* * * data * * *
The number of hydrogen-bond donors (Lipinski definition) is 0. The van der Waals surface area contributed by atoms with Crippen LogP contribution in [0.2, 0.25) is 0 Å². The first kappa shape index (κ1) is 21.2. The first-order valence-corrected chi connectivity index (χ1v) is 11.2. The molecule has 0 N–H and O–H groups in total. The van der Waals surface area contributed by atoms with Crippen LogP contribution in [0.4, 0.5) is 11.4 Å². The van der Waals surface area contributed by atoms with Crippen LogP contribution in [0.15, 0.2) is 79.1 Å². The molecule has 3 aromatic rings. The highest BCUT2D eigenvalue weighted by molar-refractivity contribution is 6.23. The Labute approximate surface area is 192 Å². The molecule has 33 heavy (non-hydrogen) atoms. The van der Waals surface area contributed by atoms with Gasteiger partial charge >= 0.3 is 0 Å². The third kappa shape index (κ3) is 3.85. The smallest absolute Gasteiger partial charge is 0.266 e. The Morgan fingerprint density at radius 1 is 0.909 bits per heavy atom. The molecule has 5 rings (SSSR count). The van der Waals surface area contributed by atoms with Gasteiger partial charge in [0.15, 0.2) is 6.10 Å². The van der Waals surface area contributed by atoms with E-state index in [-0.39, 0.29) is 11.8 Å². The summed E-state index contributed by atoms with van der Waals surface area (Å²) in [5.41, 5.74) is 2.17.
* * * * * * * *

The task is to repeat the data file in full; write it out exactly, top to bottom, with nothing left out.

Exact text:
The number of hydrogen-bond donors (Lipinski definition) is 0. The van der Waals surface area contributed by atoms with Crippen LogP contribution in [0.2, 0.25) is 0 Å². The first kappa shape index (κ1) is 21.2. The first-order valence-corrected chi connectivity index (χ1v) is 11.2. The molecule has 0 N–H and O–H groups in total. The van der Waals surface area contributed by atoms with Crippen LogP contribution in [0.4, 0.5) is 11.4 Å². The van der Waals surface area contributed by atoms with Crippen LogP contribution in [0.15, 0.2) is 79.1 Å². The molecule has 3 aromatic rings. The highest BCUT2D eigenvalue weighted by molar-refractivity contribution is 6.23. The Labute approximate surface area is 192 Å². The molecule has 33 heavy (non-hydrogen) atoms. The van der Waals surface area contributed by atoms with Gasteiger partial charge >= 0.3 is 0 Å². The third kappa shape index (κ3) is 3.85. The smallest absolute Gasteiger partial charge is 0.266 e. The Morgan fingerprint density at radius 1 is 0.909 bits per heavy atom. The molecule has 5 rings (SSSR count). The van der Waals surface area contributed by atoms with Gasteiger partial charge in [0.15, 0.2) is 6.10 Å². The van der Waals surface area contributed by atoms with E-state index in [-0.39, 0.29) is 11.8 Å². The summed E-state index contributed by atoms with van der Waals surface area (Å²) in [5.41, 5.74) is 2.17.